Africa, and Southern Africa in particular, is a destination ripe with adventure. With destinations like Cape Town, the Garden Route, the Kruger National Park and Johannesburg are just a handful of places to explore, but if you are looking for an otherworldly holiday, Namibia is the place to be.
When the sunsets over Namibia and the red dunes are set ablaze by the last rays of the African sun, the reason why this country is considered to be one of the continent’s top destinations for everyone wanting to experience an authentic, unapologetic African experience, becomes clear.
Namibia is renowned for its unbelievable beauty. From iconic rolling red sand dunes, to magnificent mountains and tumbling waterfalls, Namibia has countless natural attractions to experience. The country is also well known for its abundant wildlife which thrives in the thirsty unforgivable landscape.
And the best way to see it all is with a Namibia tour.
Namibia tours are by and large the very best way to see all that the country has to offer. From traversing the rugged landscape in the comfort of a 4×4 vehicle, to stepping into Namibian culture while wondering around the bustling towns and cities, there is always something exciting to see.
This desert country might not be the biggest country in Africa, but it holds the continents soul. Its sparse population is a mix of modern meets traditional, with ancient tribes living in much of the land and contemporary communities making a more modern life in the cities.
The best kinds of Namibia tours are those that include a mixture of wilderness attractions and outdoor adventures, as well as time spent in the towns and cities. Guided tours are the ideal way to see the country, because the will ensure that you miss none of the best attractions.
Most of Namibia’s history is characterised by the various phases of colonisation to independence, as the years of being under colonial rule have certainly left their mark, both historically and culturally.
But the history of Namibia dates back to long before the colonialists knew of this mysterious nation’s existence. Dating back some 25 000 years, the indigenous people of Namibia survived in some of the harshest climates on the planet.
Some of the first humans to inhabit the region lived in the Huns Mountains, which can be found in the South of Namibia. From this era, archaeologists and the everyday traveller alike have uncovered unique painted stone plates from the settlements from the tribe who once resided here as well as some of the oldest art on the planet.
A piece of Hominoid jaw has also been uncovered in Namibia, and it is estimated to be some 13 million years old.
Historians and archaeologists can track the human life here from the earliest period through to the Stone Age. From this period weapons and tools have been stumbled upon. This gives us an indication that these early humans survived by hunting wildlife.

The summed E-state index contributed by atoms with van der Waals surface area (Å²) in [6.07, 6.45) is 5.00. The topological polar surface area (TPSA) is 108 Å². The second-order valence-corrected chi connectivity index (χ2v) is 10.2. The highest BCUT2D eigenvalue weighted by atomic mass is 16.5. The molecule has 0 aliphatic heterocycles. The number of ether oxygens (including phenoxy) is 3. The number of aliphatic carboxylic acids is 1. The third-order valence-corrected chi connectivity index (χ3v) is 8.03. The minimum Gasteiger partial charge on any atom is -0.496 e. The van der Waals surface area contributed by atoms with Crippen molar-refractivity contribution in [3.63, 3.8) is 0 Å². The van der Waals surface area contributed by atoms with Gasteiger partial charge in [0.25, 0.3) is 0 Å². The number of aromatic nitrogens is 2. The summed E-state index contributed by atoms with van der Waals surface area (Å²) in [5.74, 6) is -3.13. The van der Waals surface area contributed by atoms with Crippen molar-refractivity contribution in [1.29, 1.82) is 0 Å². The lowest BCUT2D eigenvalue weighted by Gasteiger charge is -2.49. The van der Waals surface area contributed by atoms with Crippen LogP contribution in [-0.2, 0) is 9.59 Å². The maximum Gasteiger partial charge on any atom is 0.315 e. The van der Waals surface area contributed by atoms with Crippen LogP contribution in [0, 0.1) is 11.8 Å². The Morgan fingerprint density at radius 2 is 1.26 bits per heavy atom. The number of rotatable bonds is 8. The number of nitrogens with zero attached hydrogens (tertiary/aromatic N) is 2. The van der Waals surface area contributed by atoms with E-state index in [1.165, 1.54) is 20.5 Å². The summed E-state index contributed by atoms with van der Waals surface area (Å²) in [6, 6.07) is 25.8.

Other rock paintings, which can be seen in the Brandberg Mountains, date back to 2000 BC. With these paintings, there is no real indicatio0n as to who painted them.
To the north of Namibia, close to the Angolan border, the Ovambo and the Kavango people can be found. These people were ahead of their time. Unlike others living here during this time period, the Ovambo and Kavango people were settled and even had their own barter style economy.
In the 17th century, the Herero people immigrated into Namibia. Traveling from Africa’s eastern lakes, these people made their home in Kaokoland while towards the 19th century, some tribes broke away and travelled south. Those who remained in Kaokoland were the Himba people, who modern day tourists can still see when exploring Kaokoland while on a Namibia tour.
The first European to walk on Namibian soul was, like many explorers of the pre-colonial era, a Portuguese man. Diogo Cao made a very short stop on the Skeleton Coast in 1485 and while there, he erected a limestone cross.
He was followed by Batholomeu Dias, a fellow countryman, who stopped in Walvis Bay and Luderitz. But the Portuguese explorers were put off by the unforgiving Namib Desert and set sale for the more hospitable South African shores.
The Dutch, however, saw an opportunity to expand their territories and in 1793, they took control of Walvis Bay, choosing it because it was the best deep-water harbour in this section of the Skeleton Coast. The settlement of whites in the area would remain limited, unlike the rest of Africa.
But the most prominent colonisers of Namibia was, without a doubt, the Germans.
Having started working as missionaries in Namibia, Germany only really took control of Namibia in the 19th century, when there was a mad “scramble for Africa”, and European powers sought control of valuable, strategic points on the continent.